By Erica Patino
As the team coach, you can help kids work around common challenges and experience success when playing sports. Use these tips if you know or suspect one of your players has learning and attention issues.
Lengthy explanations may confuse kids with learning and attention issues. Multi-step directions can also be hard to remember. It’s good to repeat or rephrase instructions to make sure everyone is clear on them. When you give directions, you may also want to ask a child privately to repeat them back to you to make sure he understands what to do.
If one of your players has trouble staying focused, it’s good to stand next to him when you’re about to say something important. Whenever possible, make eye contact to help get or maintain his attention. Keep in mind that kids with attention issues may also get caught up in the details. It helps to include reminders about the game’s rules or the team’s overall strategy.
Instead of repeatedly pointing out what a child does wrong, praise him when he does something well in practice or in a game. When you give constructive criticism, try to take him aside instead of correcting him in front of a group. After he makes a mistake, look for ways to help him refocus. Saying something like “That’s OK—we’ll learn from that and move on” can make it easier for a child to bounce back than hearing “You missed that shot again!”
Kids with learning and attention issues need structure. During practice, try to keep downtime to a minimum. For an overactive child, it may help to start practice by burning off some energy, such as running laps or doing jumping jacks. You can also give him a meaningful task to keep him busy, such as organizing game equipment. If a child is struggling to keep up with an activity—such as dribbling a ball—slow things down and repeat the dribbling until he feels more comfortable.
Talk to the team about sportsmanship. Be clear that if your team wins, it’s not OK to make fun of members of the losing team. If your team loses, you will not tolerate name-calling or blaming individual players. Also, if a child plays too rough, pull him out of the game or practice. Tell him to take a break to cool off. Explain why he was separated from his teammates. Kids with learning and attention issues need to be held accountable just like other kids.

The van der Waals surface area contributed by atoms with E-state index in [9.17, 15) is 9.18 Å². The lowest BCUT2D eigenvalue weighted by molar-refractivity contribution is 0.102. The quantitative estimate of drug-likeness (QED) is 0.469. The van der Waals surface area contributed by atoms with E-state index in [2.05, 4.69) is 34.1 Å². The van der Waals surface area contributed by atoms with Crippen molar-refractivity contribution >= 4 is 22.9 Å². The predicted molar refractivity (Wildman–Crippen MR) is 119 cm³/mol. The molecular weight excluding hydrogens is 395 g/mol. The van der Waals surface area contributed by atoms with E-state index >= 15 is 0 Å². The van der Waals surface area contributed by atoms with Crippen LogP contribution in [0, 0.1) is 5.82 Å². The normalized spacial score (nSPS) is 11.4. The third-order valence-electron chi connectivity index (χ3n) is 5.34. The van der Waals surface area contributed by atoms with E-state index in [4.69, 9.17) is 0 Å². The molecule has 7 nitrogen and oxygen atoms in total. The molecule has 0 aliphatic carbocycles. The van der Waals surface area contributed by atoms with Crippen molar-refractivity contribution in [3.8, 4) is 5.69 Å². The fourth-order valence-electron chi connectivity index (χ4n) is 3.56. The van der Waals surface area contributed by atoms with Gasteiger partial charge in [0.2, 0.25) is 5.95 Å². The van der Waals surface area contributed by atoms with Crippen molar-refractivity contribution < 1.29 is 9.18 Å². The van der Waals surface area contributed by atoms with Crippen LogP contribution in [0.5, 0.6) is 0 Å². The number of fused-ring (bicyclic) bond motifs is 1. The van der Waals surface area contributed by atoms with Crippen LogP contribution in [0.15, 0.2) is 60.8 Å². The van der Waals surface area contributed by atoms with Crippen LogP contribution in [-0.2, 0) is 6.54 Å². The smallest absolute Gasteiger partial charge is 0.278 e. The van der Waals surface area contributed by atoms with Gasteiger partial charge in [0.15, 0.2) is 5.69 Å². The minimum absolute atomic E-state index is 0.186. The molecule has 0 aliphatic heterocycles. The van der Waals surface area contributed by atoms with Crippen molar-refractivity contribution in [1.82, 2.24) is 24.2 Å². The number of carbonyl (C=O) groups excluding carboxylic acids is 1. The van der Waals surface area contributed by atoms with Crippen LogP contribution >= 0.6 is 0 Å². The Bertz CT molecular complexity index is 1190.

Listen carefully when parents talk about their child’s issues. Ask what helps at home or in school. Try to identify challenging situations before they occur and have some strategies to keep things from getting out of hand. For example, if a child often acts out while waiting in line, have him go first and then ask him to step away to do a specific task, such as fetching sports equipment. That can keep him occupied in a way that helps both of you.
Offering support and encouragement can help kids succeed, but finding the right sport is also important. If you think the particular sport you’re coaching doesn’t seem well-suited to a particular child, help his family think about other sports the child might excel at, given his strengths and weaknesses. Try to share any concerns or recommendations with his parents in a positive and supportive way.
Sports tryouts can be trying for kids with learning and attention issues. If your child doesn’t make the team or isn’t picked as a starting player, here are tips to make the experience more constructive.
It can be hard to stay focused during religious services. And it’s even harder for kids who have attention or impulsivity issues. Follow these tips to help make the most of the service.
Erica Patino is an online writer and editor who specializes in health and wellness content.
Sheldon H. Horowitz, Ed.D., is senior director of learning resources and research at the National Center for Learning Disabilities.
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